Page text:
These partners have been pulling resources and expertise together to enable the youth in Kenya to carry out profitable agribusiness ventures through the adoption of climate-smart practices such as tapping solar energy for drip irrigation, value addition and access to timely information on markets through mobile apps.

Lynda Kasina, Safaricom Foundation Trustee says that since its inception in 2019, Wezesha program has been stepping up the participation of women and youth in economic activities through the use of innovative agricultural practices, and better advisory on how to get better returns for their produce.

“Wezesha program had a special focus on women in Kajiado County. They have been trained in innovative practices in agriculture. The young people, who are graduating today, are expected to replicate this in other places within the county on their farms,” explained Ms Kasina.

With a target to provide gainful agribusiness jobs to 100,000 youth in three years, the partners are set to map the initiative in other counties, providing the youth and women with critical skills on crop production from the selection of quality seeds, best use of pesticides, post-harvest management as well as how to market their produce and run businesses.

“I would like to start farming tomatoes. I have learned that there is a huge variety of tomatoes. I have also learned that tomatoes fetch good prices in the market,” said Lucas Muthini, who is one of the 279 graduates of Wezesha programme.

In addition, the graduates will be transitioning to Digifarm program, which offers better access to agri inputs, credit to jumpstart their entreprises, as well as market linkages to sell their produce.

Joseph Nakodo, 23, a youth leader in the Entonet area of Kajiado South and a Wezesha graduate plans to scale up maize production on his 10-acre farm with the skills gathered from the program that also seeks to wean the community from overreliance on rain-fed farming. At the moment, Joseph’s challenge remains access to reliable water to irrigate his farm.

“Nilielezwa kwamba hizi kemikali za mimea sio vyema kuziita dawa, hii huwa ni sumu. Hivyo basi inatupaswa kuwa waangalifu wakati tunazitumia kwa shamba. (I was taught that pesticides are simply poison, and therefore, as a farmer, I have to exercise caution when using them on crops in the farm),” said Muchira Muthoni, a youth, who is looking forward to take a leap of faith in carrot farming.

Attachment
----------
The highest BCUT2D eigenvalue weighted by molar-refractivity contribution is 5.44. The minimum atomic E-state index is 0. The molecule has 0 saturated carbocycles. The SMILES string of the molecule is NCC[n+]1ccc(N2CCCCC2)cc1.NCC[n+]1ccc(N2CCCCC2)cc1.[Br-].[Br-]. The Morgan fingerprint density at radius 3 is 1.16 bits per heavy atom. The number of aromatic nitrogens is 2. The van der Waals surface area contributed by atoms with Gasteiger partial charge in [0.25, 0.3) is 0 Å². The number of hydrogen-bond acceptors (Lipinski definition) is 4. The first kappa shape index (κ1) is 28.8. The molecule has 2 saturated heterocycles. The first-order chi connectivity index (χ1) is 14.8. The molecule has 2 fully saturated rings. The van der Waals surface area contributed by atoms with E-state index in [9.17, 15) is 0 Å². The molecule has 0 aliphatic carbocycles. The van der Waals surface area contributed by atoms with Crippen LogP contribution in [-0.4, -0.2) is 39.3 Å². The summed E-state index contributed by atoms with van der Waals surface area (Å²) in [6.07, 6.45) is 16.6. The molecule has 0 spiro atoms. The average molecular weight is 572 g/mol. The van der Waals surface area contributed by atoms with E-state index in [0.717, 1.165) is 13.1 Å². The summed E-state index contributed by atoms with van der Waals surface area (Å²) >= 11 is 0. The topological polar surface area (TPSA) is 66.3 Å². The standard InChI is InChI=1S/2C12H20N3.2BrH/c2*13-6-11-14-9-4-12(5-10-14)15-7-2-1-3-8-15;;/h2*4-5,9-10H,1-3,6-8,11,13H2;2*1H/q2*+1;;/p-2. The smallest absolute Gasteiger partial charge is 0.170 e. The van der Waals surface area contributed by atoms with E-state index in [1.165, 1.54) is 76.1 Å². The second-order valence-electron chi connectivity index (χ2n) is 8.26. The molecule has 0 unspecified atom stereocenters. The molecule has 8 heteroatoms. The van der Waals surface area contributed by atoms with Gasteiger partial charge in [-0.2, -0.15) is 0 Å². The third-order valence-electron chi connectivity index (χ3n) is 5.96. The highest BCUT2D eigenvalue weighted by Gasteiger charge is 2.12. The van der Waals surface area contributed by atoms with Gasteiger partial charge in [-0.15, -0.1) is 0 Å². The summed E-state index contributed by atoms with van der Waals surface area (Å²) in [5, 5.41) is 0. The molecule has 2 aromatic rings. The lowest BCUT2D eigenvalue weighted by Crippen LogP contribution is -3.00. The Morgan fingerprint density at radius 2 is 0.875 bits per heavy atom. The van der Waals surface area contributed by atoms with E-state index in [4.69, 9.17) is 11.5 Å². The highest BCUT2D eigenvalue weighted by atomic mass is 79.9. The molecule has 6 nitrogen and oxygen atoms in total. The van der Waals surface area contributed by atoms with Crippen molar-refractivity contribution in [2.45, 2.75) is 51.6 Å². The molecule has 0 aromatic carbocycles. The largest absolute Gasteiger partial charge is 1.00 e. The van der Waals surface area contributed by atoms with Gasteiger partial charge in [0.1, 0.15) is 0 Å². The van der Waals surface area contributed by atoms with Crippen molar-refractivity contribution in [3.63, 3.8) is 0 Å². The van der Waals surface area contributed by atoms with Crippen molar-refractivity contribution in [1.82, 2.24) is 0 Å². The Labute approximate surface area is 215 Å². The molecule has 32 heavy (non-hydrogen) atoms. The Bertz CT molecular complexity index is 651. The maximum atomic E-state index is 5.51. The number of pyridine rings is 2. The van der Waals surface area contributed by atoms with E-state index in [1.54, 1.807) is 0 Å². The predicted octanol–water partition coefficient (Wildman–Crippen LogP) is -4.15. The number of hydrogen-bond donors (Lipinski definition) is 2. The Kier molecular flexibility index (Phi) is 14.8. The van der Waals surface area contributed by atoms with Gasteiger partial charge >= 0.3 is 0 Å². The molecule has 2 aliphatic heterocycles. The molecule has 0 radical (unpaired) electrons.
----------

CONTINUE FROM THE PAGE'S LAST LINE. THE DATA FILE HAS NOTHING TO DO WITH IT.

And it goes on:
Muthoni says she has done market surveys and realized carrot farming can be a good venture providing employment to herself and others within her home area.

Kajiado South sub-county is located at Kenya’s border with Tanzania where authorities keep fighting illegal movement and use of farm chemicals.

To date, in collaboration with the county government’s ministry of agriculture extension officers, a total of 484 farmers have received skills on good agricultural practices, home economics targeting mothers, agribusiness entrepreneurship, safe use of crop inputs as well as group dynamics with a view to encourage projects as chamas or cooperatives.

The beneficiaries are, however, grappling with the challenge of accessing reliable water for crop farming, a challenge that the county government is equally struggling with.

According to Agriculture, Livestock and Fisheries CEC Jackline Koin, Kajiado County is setting up water canals, and water pans for water distribution and rainwater harvesting. The water is, however, yet to reach large parts of the 21,293 km² county.

Nolturesh water pipeline is now serving some of the remote places with key arteries at Oloitokitok, Iltilal, Imaroro and Mashuru. Over 11,000 households have been connected to the Nolturesh water pipeline since 2017, the county says in its website.

Between 2017 and 2020, Kajiado completed drilling 74 boreholes while works on 15 more were ongoing. In the period, the county also equipped and installed water tanks on 89 old boreholes while also setting up nine water pans. Three water canaling projects were also completed during the years under focus.

The water projects saw a reduction of the distance covered by people to get water from an average of 15km to about 8km and increased the population of people getting clean and safe drinking water from 35 percent to 45 percent, implying that over half of the county’s population is struggling to get water.

With farms using water supply from Mount Kilimanjaro as well as from boreholes, Kajiado has beaten the odds managing to become the second-highest producer of tomatoes in Kenya. But Ms Koin observes that the ongoing severe drought has seen water tables drop even further.